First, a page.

The Court began by noting that Congress, in exercising its power to spend, could place conditions on receiving those funds. In this case, Congress was conditioning the states’ right to receive Medicaid funds on expanding eligibility for the program. The Supreme Court has imposed four primary restrictions on Congress’s power to place conditions on receiving federal funds. First, the spending itself must be in pursuit of the general welfare. Second, the conditions must be reasonably related to the spending’s purpose. Third, the condition must be unambiguous so that states may knowingly choose whether to accept funds. Finally, the spending cannot induce states to engage in activities that would be unconstitutional. Id. at 55-56.
The states did not contend that the Medicaid expansion violated the first, third, or forth of these restrictions. The states did suggest that the conditions violated the second restriction, but the court held that the condition Congress imposed—expanding eligibility for Medicaid coverage—was “undeniably related” to Medicaid’s purpose (providing federal assistance to states to reimburse costs of medical treatment for needy people). Id. at 56 n.63.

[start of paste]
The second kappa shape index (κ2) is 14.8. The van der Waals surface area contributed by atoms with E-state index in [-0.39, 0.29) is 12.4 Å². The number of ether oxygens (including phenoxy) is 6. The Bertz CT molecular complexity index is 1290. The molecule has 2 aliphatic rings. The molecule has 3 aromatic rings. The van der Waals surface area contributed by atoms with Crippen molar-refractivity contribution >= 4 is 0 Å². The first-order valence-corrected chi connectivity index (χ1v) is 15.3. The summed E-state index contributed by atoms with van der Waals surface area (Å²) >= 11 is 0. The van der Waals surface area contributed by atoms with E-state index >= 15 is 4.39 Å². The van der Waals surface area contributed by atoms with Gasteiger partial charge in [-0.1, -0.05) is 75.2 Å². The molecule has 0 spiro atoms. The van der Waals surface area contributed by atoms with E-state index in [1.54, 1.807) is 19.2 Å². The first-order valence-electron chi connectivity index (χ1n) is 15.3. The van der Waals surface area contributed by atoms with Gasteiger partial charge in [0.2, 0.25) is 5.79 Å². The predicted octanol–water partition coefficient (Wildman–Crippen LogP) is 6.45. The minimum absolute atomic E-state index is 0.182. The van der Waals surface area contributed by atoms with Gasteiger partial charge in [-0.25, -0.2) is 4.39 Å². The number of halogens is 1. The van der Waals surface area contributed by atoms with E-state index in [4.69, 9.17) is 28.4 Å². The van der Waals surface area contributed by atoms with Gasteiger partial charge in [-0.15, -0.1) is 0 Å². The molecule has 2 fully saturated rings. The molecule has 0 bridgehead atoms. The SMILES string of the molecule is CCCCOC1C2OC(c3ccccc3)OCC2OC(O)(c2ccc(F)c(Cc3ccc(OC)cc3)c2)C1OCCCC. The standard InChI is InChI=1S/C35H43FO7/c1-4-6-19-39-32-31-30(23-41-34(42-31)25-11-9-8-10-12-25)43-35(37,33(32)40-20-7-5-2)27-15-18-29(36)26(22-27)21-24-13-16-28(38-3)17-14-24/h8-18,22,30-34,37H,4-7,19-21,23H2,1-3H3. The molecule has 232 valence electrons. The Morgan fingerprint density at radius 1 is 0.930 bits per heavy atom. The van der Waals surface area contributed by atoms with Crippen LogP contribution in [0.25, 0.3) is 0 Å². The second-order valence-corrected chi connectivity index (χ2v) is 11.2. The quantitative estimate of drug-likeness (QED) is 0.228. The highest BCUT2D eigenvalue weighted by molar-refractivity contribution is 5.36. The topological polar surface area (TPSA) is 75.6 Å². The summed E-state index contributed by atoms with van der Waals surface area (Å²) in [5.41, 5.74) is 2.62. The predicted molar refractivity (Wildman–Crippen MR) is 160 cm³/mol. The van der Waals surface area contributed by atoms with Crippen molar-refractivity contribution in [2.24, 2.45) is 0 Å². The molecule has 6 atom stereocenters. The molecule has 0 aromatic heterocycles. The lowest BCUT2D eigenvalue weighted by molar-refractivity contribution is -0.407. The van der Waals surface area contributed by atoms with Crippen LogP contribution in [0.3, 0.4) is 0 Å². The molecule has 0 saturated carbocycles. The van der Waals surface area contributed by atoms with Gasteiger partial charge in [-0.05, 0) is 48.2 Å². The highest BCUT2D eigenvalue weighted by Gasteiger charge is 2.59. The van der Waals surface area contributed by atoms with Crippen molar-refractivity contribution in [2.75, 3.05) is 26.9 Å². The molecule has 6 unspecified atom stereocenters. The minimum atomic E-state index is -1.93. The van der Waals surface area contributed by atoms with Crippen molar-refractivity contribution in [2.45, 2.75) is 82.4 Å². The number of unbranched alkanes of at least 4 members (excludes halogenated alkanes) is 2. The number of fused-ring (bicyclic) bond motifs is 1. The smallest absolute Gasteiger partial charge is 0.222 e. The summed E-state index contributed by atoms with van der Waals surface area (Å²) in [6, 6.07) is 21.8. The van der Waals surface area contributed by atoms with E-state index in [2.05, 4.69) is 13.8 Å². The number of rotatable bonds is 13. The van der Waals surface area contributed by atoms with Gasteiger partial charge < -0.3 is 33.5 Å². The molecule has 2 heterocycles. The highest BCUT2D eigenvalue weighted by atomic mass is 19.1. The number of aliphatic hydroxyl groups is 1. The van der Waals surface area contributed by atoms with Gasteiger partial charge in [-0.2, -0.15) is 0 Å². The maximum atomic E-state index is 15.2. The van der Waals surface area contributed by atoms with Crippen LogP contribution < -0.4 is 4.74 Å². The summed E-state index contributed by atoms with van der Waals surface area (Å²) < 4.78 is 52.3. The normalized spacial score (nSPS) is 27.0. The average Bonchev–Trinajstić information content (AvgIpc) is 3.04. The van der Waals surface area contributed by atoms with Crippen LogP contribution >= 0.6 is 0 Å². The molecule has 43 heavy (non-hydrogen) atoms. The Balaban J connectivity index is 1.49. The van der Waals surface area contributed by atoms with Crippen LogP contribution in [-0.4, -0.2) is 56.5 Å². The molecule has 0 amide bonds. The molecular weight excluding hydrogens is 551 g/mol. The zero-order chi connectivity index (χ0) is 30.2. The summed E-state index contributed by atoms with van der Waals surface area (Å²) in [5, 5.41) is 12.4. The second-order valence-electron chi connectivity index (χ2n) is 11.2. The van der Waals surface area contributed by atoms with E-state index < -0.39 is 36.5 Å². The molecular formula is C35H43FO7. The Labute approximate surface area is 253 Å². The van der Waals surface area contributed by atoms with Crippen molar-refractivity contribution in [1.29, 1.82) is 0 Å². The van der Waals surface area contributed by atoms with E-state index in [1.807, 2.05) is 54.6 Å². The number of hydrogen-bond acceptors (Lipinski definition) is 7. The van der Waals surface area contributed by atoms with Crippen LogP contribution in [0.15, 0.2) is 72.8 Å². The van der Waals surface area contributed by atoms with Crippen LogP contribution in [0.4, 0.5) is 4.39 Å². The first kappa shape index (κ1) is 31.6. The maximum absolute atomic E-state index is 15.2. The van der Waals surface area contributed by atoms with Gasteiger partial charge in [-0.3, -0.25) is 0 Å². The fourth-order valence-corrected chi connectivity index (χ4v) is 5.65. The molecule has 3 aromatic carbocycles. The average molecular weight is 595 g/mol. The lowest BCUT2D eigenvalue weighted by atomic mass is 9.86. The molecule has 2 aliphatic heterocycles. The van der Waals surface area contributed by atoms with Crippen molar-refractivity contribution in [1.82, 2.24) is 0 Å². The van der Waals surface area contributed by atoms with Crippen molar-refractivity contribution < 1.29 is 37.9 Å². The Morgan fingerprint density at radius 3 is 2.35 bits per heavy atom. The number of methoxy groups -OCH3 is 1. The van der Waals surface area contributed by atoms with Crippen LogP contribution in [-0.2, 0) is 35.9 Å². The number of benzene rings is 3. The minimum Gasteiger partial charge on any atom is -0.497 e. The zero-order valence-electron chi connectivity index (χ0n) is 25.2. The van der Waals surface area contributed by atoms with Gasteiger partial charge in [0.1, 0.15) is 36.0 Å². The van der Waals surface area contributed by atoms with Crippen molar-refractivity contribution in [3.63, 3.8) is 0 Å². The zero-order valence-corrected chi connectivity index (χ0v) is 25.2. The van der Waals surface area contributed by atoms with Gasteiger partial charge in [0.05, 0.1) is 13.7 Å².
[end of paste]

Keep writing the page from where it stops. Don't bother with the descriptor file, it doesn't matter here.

The states’ primary argument was that the Medicaid expansion provision, by requiring states to expand Medicaid eligibility or possibly lose Medicaid funds, “coerced” the states into complying with federal objectives. Id. at 56-57. While most circuits that have considered similar cases have concluded that the coercion argument provides no viable defense to Spending Clause legislation, the court here concluded that because the Supreme Court had raised the coercion argument in two conditional spending cases, the court had a duty to consider the argument. Id. at 59-63. Nonetheless, five factors led the court to conclude that the Medicaid expansion did not unconstitutionally coerce states. First, from the beginning of the Medicaid program, Congress reserved the right to change the program. Thus, states that choose to participate were warned that their obligations could change. Id. at 64. Second, the federal government will bear nearly all the costs associated with the expansion. Id. at 65. Third, the states have nearly four years from the time the bill became law to decide whether to participate in Medicaid. This gives states ample opportunity to determine how to deal with the expansion. Id. at 66. Fourth, the states have power to tax and raise revenue and thus fund their own program if they do not like Congress’s conditions. Id. Finally, it is not a “forgone conclusion” that states will lose all Medicaid funding if they choose not to expand Medicaid eligibility because the Act gives HHS discretion to withhold all or merely a portion of funding from a noncompliant state. Id. All these factors together convinced the court that despite the Act’s requirement that states expand eligibility if they continue to participate in Medicaid, the states have a real choice and thus have not been forced to participate.